Vital Disc Stats: The Blu-ray
Kickboxer gloves its way to Blu-ray + Digital Code via Lionsgate and Walmart. The one disc is housed inside a steelbook case that has Van Damme centered on the front in two poses with Tong Po looking over him in the background. The backside features his trainer. Inside the Steelbook has original movie poster artwork. There is an insert for a digital code as well. There is no plastic slipcase included. 

Video Review


This Steelbook comes with a 1080p HD transfer of the film and looks to be the exact same transfer as the 2009 Blu-ray which is a travesty. Lionsgate has teamed up with Walmart to release a few movies, but it looks to be only the packaging that is different. And Kickboxer's video presentation wasn't exactly top-notch back in 2009. A nice re-do of the image would have been very satisfactory, but alas, the same one is imported here on this Steelbook. 

The colors look quite good with a great mix of cool exteriors of Thailand with grey skies, blue and pink neon signs with tons of shades of green. The opposite color palette consists of warm reds, oranges, and yellows, especially during the fight scenes and montage sequences indoors. Black levels can be inky at times, but in other scenes are quite murky. Detail is evited in well-lit areas, but with the heavy filters, it can disappear and become softer than average.

There is still a ton of print damage and color-correcting issues with this print, but to the uninformed eye, it looks like a decent DVD copy of an '80s film, which might be a plus. but in this modern era, a great, new transfer would be key, especially since the last time this film was released was fifteen years ago. There are many instances of dirt, debris, lines, and other problems that persist too. If there is a great Steelbook getting released, let's all make sure a new video presentation is in the cards, please.

Audio Review


Kickboxer has a DTS-HD 5.1 audio track that does its job in a below-average way. It's the same audio track from the 2009 release and that was no prized chicken either. The audio mix is front heavy with very few examples of sound coming from the surround speakers. Sound effects are poorly rendered and sound the same with each hit, kick, and takedown. Like the old Kung-Fu shows sounded in their action scenes, Kickboxer's sound effects all sound very similar with almost no effort made to distinguish any of the sounds. The surround speakers kick in during the boxing matches that are surrounded by people yelling, chanting, and praising. A few vehicles and city life make room for ambient noises as well, but that's about it. Dialogue is clean, clear, and easy to follow while the inspiring score and music cues kick into high gear. The low end of the bass rarely shows its face, but when it does it has a slight rumble.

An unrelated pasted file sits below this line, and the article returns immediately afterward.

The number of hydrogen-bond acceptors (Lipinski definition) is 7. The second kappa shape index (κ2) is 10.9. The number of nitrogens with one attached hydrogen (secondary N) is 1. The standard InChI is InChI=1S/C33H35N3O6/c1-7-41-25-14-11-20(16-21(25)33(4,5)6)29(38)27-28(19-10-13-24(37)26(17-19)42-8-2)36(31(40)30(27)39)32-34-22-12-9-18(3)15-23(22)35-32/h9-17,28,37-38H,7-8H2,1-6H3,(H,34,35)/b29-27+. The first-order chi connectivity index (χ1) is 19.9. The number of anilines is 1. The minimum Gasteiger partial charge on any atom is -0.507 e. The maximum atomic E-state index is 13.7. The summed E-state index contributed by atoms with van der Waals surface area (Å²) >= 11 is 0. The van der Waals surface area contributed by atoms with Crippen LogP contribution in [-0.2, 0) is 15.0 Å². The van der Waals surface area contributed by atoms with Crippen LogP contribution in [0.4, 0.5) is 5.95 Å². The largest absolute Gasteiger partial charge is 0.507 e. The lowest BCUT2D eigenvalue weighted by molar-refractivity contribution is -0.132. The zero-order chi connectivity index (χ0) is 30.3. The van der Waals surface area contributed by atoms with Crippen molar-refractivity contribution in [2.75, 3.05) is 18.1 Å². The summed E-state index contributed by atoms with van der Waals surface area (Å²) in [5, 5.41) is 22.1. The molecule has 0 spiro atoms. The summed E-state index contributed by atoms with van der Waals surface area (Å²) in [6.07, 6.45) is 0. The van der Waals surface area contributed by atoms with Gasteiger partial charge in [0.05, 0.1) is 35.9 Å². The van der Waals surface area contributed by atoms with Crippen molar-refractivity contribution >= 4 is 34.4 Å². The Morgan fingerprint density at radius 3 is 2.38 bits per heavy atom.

Special Features


There are zero extras here. Even after thirty-plus years, there are still no extras despite the success of this movie. Where is the Criterion Collection on this?

Final Thoughts

Kickboxer stands the test of time and brings everyone back to the entertaining times of the '80s when Van Damme reigned supreme and the carnage was at an all-time high in karate. Unfortunately, the same video and audio presentation from 2009 were imported here which are not very savory. And there are no bonus features whatsoever on this release either. Although, the new Steelbook packaging looks great and the Digital Code is a plus. For Fans Only. 

Order Your Copy of Kickboxer on Blu-ray SteelBook